Featured Research

from universities, journals, and other organizations

Creating Homes That Please America's Wild Bees

Date:
April 9, 2008
Source:
US Department of Agriculture
Summary:
Just like people who are looking for a perfect place to live, some female bees search for the ideal place to build their nests. Entomologists are discovering more about the "nesting cues" that influence wild bees' house-hunting decisions. It's information that may help entice more of the hardworking pollinators to take up residence in new, ready-to-occupy nesting structures that growers and beekeepers provide.

Studies of the blue orchard bee--shown here visiting an apple blossom--may reveal new ways to lure these proficient pollinators to live and work in orchards and fields.
Credit: Image courtesy T. L. Pitts-Singer

Just like people who are looking for a perfect place to live, some female bees search for the ideal place to build their nests.

Related Articles


Agricultural Research Service (ARS) entomologist Theresa L. Pitts-Singer is discovering more about the "nesting cues" that influence wild bees' house-hunting decisions. It's information that may help entice more of the hardworking pollinators to take up residence in new, ready-to-occupy nesting structures that growers and beekeepers provide.

Some bees like living in snug, dark recesses called "nesting cavities." These range from deep holes drilled into wooden boards, to bundles of cardboard tubes or hollow reeds. Growers and beekeepers place bee housing in orchards and fields where they need the bees to live and work.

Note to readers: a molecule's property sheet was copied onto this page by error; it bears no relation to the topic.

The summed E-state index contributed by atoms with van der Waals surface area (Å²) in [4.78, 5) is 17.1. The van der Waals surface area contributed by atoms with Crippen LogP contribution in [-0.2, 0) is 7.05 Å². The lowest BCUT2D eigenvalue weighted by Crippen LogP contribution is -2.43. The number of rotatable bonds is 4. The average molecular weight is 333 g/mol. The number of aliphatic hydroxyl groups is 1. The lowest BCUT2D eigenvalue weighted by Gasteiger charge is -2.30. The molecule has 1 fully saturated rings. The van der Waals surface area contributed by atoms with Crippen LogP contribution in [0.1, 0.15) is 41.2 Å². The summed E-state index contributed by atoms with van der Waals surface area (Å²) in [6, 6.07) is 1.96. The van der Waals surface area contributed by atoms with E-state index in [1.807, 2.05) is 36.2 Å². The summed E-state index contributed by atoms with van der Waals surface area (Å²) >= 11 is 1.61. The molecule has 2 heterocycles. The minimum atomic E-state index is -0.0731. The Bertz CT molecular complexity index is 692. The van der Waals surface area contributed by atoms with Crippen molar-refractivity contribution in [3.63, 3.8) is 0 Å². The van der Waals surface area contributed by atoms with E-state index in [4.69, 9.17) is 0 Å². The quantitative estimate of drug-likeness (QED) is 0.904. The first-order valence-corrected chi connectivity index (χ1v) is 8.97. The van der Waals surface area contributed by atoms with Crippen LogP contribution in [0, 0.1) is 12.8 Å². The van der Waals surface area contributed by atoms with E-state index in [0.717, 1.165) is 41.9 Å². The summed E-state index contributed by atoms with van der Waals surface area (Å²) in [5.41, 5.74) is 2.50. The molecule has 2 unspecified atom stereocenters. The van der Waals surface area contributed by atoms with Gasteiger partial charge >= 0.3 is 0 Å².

Wild bees augment the work of the European honey bee, currently plagued by a puzzling problem known as colony collapse disorder. That's according to Pitts-Singer, with the ARS Pollinating Insect Biology, Management and Systematics Research Unit in Logan, Utah.

Scientists already know that female blue orchard bees (Osmia lignaria) and certain other wild bees prefer to nest in cavities that other females of their species once occupied. That's problematical because old nests may be contaminated with disease-causing spores.

To find out what's making old nests alluring, Pitts-Singer is investigating components from the old homes, including old pollen, leaves, mud, and a fluid bees apply to cavity walls.

In one test, Pitts-Singer and colleagues used glass tubes to approximate drilled nesting holes, then collected the now-dry fluid that bees had left on walls. The scientists are using sophisticated laboratory instruments to glean some of the first-ever information about the chemical composition of the fluid.

Perhaps secreted by bees to differentiate one home from another, the fluid may also add to the overall appeal of a previously occupied nesting site. If that's the case, Pitts-Singer's investigations might lead to using synthetic versions of the fluid to make tomorrow's new nesting structures more inviting.


Story Source:

The above story is based on materials provided by US Department of Agriculture. Note: Materials may be edited for content and length.


Cite This Page:

US Department of Agriculture. "Creating Homes That Please America's Wild Bees." ScienceDaily. ScienceDaily, 9 April 2008. <www.sciencedaily.com/releases/2008/04/080405092526.htm>.